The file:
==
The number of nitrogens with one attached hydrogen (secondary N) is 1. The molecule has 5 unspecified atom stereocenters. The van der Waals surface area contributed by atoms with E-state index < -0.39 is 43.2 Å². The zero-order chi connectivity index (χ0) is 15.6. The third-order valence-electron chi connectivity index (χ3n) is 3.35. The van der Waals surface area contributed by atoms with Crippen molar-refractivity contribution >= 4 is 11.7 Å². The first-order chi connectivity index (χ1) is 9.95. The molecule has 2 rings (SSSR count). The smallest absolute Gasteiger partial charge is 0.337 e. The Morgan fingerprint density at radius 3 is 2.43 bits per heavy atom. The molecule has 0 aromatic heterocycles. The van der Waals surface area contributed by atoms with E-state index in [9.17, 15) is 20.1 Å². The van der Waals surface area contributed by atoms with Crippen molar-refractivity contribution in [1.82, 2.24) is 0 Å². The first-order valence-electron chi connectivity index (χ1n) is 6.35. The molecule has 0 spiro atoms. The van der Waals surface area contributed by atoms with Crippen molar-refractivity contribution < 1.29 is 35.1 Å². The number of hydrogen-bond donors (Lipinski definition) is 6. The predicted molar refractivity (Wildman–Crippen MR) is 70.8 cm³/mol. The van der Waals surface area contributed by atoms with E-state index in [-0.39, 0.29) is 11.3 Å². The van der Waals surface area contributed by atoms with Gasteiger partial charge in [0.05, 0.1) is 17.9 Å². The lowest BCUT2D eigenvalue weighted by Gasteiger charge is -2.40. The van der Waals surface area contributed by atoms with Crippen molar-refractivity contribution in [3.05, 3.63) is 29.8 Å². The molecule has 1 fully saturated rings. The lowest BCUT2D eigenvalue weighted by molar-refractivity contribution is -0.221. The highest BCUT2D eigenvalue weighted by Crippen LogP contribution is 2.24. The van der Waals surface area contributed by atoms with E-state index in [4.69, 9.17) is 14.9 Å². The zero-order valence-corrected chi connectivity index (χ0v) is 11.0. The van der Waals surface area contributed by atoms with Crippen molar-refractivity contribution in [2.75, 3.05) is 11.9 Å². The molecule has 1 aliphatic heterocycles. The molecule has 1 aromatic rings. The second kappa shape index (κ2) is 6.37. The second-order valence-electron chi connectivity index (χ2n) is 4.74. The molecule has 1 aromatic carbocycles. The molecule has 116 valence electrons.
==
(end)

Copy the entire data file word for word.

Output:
The number of nitrogens with one attached hydrogen (secondary N) is 1. The molecule has 5 unspecified atom stereocenters. The van der Waals surface area contributed by atoms with E-state index < -0.39 is 43.2 Å². The zero-order chi connectivity index (χ0) is 15.6. The third-order valence-electron chi connectivity index (χ3n) is 3.35. The van der Waals surface area contributed by atoms with Crippen molar-refractivity contribution >= 4 is 11.7 Å². The first-order chi connectivity index (χ1) is 9.95. The molecule has 2 rings (SSSR count). The smallest absolute Gasteiger partial charge is 0.337 e. The Morgan fingerprint density at radius 3 is 2.43 bits per heavy atom. The molecule has 0 aromatic heterocycles. The van der Waals surface area contributed by atoms with E-state index in [9.17, 15) is 20.1 Å². The van der Waals surface area contributed by atoms with Crippen molar-refractivity contribution in [1.82, 2.24) is 0 Å². The first-order valence-electron chi connectivity index (χ1n) is 6.35. The molecule has 0 spiro atoms. The van der Waals surface area contributed by atoms with Crippen molar-refractivity contribution < 1.29 is 35.1 Å². The number of hydrogen-bond donors (Lipinski definition) is 6. The predicted molar refractivity (Wildman–Crippen MR) is 70.8 cm³/mol. The van der Waals surface area contributed by atoms with E-state index in [-0.39, 0.29) is 11.3 Å². The van der Waals surface area contributed by atoms with Gasteiger partial charge in [0.05, 0.1) is 17.9 Å². The lowest BCUT2D eigenvalue weighted by Gasteiger charge is -2.40. The van der Waals surface area contributed by atoms with Crippen molar-refractivity contribution in [3.05, 3.63) is 29.8 Å². The molecule has 1 fully saturated rings. The lowest BCUT2D eigenvalue weighted by molar-refractivity contribution is -0.221. The highest BCUT2D eigenvalue weighted by Crippen LogP contribution is 2.24. The van der Waals surface area contributed by atoms with E-state index in [4.69, 9.17) is 14.9 Å². The zero-order valence-corrected chi connectivity index (χ0v) is 11.0. The van der Waals surface area contributed by atoms with Crippen molar-refractivity contribution in [2.75, 3.05) is 11.9 Å². The molecule has 1 aliphatic heterocycles. The molecule has 1 aromatic rings. The second kappa shape index (κ2) is 6.37. The second-order valence-electron chi connectivity index (χ2n) is 4.74. The molecule has 1 aromatic carbocycles. The molecule has 116 valence electrons.